At one time the director of the Center for Contemporary Music at
the Mills College in California and the founder of the avantgarde
composers collective Frog Peak Music,
guitarist Larry Polansky (1954) was at the forefront of avantgarde music
of the post-minimalist generation.
The Theory of Impossible Melody (Artifact, 1989) collects computer music
created using the HMSL (Hierarchical Music Specification Language), notably
B'rey'sheet - Cantillation Study #1 (1986),
Simple Actions/ Rules Of Compossibility (1986) for live interactive computer and voice, and
Psaltery (1979) for 100 tracks of Appalachian hand-held bowed psaltery.
There are three cantillation studies:
Cantillation Study #1, B'rey'sheet (In the Beginning) (1986) for voice and voice-controlled live computer;
Cantillation Study #2, v'Leem'Shol (... and to rule ...) (1984) for flute and computer;
Cantillation Study #3, E'leh Tol'd'ot (these are the generations) (1986) for four marimbas or four marimbas and computer commentary.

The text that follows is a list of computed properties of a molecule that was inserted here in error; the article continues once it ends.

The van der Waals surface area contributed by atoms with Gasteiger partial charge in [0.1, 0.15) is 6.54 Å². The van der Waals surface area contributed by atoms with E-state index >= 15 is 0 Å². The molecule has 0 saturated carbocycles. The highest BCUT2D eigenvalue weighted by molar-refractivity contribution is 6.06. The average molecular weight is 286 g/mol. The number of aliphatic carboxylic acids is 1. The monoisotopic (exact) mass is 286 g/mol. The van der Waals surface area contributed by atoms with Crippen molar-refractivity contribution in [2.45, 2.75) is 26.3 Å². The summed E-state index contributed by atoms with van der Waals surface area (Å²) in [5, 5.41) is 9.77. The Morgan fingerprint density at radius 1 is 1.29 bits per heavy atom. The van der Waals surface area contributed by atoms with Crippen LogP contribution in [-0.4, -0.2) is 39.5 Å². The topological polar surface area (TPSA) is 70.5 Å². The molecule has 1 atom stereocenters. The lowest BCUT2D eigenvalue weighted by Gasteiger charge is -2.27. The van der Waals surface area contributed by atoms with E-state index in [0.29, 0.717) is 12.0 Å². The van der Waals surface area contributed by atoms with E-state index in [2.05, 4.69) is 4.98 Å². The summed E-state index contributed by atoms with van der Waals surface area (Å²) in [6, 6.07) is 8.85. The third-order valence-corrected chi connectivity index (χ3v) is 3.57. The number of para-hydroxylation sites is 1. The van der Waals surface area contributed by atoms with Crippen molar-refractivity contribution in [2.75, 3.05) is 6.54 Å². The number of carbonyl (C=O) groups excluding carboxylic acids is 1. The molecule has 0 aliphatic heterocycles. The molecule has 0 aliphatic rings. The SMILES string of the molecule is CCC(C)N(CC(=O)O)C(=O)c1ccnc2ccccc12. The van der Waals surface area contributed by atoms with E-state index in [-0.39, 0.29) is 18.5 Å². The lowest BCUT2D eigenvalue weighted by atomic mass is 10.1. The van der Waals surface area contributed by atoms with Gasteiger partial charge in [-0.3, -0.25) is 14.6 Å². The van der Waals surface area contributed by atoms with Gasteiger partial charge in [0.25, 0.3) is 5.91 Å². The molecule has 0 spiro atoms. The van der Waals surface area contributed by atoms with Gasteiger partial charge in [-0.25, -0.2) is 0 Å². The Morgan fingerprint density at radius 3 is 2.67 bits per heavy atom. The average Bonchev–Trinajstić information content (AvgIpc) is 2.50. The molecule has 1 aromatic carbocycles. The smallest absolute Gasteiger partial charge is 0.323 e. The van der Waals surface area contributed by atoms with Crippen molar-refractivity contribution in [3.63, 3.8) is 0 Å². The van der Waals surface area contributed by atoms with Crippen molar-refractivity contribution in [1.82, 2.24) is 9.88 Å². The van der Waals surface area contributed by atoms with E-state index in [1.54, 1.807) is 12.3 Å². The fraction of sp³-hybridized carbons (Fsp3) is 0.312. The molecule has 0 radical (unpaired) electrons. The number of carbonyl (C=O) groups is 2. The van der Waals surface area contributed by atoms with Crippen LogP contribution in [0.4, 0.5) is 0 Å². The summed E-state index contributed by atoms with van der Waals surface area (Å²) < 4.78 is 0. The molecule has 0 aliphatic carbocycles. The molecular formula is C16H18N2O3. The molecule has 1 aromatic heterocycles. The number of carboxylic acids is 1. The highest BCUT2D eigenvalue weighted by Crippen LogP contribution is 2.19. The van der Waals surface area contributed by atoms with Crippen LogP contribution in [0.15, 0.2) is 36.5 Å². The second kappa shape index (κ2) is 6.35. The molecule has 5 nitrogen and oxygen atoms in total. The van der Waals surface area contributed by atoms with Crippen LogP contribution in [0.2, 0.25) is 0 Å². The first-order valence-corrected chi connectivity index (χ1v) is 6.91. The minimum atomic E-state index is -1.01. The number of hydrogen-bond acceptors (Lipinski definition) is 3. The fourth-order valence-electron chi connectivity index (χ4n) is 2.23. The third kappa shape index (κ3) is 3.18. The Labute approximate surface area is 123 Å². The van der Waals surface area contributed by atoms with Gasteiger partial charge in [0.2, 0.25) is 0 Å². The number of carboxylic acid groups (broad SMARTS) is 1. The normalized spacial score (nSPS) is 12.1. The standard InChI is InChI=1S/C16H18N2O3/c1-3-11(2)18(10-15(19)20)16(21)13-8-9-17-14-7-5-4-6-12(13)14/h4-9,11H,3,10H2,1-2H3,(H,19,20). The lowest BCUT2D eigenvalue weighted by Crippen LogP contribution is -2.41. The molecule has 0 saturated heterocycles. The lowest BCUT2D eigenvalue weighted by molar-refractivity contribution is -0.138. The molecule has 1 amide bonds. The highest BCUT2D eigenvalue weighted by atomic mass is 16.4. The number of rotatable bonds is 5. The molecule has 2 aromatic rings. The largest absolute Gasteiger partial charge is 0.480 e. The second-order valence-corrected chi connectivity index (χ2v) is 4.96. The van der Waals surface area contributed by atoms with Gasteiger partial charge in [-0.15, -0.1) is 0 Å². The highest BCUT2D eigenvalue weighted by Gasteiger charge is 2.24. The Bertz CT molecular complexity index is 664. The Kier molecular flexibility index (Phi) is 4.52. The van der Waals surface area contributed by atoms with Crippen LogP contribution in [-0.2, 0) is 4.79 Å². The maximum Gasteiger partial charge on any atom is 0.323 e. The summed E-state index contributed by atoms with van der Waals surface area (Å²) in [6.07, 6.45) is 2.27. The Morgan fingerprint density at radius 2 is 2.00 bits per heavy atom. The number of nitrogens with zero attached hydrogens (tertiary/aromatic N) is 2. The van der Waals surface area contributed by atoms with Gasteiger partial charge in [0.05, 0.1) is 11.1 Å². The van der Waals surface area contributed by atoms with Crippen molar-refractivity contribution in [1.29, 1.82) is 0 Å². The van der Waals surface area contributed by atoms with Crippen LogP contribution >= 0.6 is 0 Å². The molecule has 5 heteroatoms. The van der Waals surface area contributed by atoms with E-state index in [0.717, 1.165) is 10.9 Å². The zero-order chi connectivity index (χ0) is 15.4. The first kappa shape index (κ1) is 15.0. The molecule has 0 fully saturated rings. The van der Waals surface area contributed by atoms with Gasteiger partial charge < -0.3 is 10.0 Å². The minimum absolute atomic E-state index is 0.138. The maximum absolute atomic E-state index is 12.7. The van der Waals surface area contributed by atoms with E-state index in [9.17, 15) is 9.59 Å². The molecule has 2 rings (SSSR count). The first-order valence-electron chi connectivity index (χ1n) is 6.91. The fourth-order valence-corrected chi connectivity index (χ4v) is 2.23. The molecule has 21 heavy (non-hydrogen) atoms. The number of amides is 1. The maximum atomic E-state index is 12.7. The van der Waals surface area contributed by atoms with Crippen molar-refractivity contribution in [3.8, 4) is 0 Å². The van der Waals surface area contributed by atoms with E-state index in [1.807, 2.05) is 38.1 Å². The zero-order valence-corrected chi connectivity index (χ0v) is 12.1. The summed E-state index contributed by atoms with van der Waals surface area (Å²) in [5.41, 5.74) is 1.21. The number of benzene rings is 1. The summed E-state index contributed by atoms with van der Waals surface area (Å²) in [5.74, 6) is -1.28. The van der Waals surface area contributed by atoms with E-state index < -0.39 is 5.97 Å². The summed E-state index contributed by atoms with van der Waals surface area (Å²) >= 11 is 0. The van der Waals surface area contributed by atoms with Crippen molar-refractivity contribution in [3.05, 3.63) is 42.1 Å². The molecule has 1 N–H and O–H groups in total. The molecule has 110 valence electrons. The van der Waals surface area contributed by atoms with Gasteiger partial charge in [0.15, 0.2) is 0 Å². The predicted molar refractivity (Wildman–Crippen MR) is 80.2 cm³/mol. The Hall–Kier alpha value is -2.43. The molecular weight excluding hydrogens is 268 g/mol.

Simple Harmonic Motion (Artifact, 1994) contains the 24-minute
Another You for harp, the 12-minute Movement For Lou Harrison
for bass and the 18-minute Horn for French horn and computer.
Polansky's tour de force
Lonesome Road (The Crawford Variations) (New World, 2001 )
consists of 51 variations on the folk song Lonesome Road.
Four-Voice Canons (2002) collects 16 of Polansky's surgical precision
canons composed between 1978 and 2002.
The World's Longest Melody (2010) collect compositions that span a long
period of time (from the 1970s to the 2000s) with no particular rationale.
New Hampshire neighbors Larry Polansky
and Christian Wolff (a contemporary of
John Cage and Morton Feldman) enjoy improvising together,
as documented on the free-form improvisations of
Trios (Pogus, 2004) and
Trio (Henceforth, 2012), the latter featuring
Chinese-born pianist Kui Dong.
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